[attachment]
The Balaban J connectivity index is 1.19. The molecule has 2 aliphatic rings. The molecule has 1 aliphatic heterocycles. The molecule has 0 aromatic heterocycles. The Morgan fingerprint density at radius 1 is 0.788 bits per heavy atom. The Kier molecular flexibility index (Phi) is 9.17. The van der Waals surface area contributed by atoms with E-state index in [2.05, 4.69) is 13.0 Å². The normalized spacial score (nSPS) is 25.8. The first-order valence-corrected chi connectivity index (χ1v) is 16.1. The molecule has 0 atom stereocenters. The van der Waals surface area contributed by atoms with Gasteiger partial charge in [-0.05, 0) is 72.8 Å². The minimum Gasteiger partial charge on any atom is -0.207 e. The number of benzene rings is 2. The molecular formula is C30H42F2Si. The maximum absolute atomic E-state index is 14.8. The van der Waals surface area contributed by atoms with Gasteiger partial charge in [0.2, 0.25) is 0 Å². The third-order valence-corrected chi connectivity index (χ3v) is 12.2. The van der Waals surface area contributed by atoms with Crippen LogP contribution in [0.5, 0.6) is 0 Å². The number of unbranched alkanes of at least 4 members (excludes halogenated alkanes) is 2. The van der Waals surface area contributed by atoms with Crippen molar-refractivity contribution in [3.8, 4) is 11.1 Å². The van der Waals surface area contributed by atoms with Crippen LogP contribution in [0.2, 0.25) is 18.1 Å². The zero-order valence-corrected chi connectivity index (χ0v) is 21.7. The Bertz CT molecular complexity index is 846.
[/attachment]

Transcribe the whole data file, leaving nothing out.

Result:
The Balaban J connectivity index is 1.19. The molecule has 2 aliphatic rings. The molecule has 1 aliphatic heterocycles. The molecule has 0 aromatic heterocycles. The Morgan fingerprint density at radius 1 is 0.788 bits per heavy atom. The Kier molecular flexibility index (Phi) is 9.17. The van der Waals surface area contributed by atoms with E-state index in [2.05, 4.69) is 13.0 Å². The normalized spacial score (nSPS) is 25.8. The first-order valence-corrected chi connectivity index (χ1v) is 16.1. The molecule has 0 atom stereocenters. The van der Waals surface area contributed by atoms with Gasteiger partial charge in [-0.05, 0) is 72.8 Å². The minimum Gasteiger partial charge on any atom is -0.207 e. The number of benzene rings is 2. The molecular formula is C30H42F2Si. The maximum absolute atomic E-state index is 14.8. The van der Waals surface area contributed by atoms with Gasteiger partial charge in [0.2, 0.25) is 0 Å². The third-order valence-corrected chi connectivity index (χ3v) is 12.2. The van der Waals surface area contributed by atoms with Crippen LogP contribution in [0.5, 0.6) is 0 Å². The number of unbranched alkanes of at least 4 members (excludes halogenated alkanes) is 2. The van der Waals surface area contributed by atoms with Crippen molar-refractivity contribution in [3.8, 4) is 11.1 Å². The van der Waals surface area contributed by atoms with Crippen LogP contribution in [0.2, 0.25) is 18.1 Å². The zero-order valence-corrected chi connectivity index (χ0v) is 21.7. The Bertz CT molecular complexity index is 846.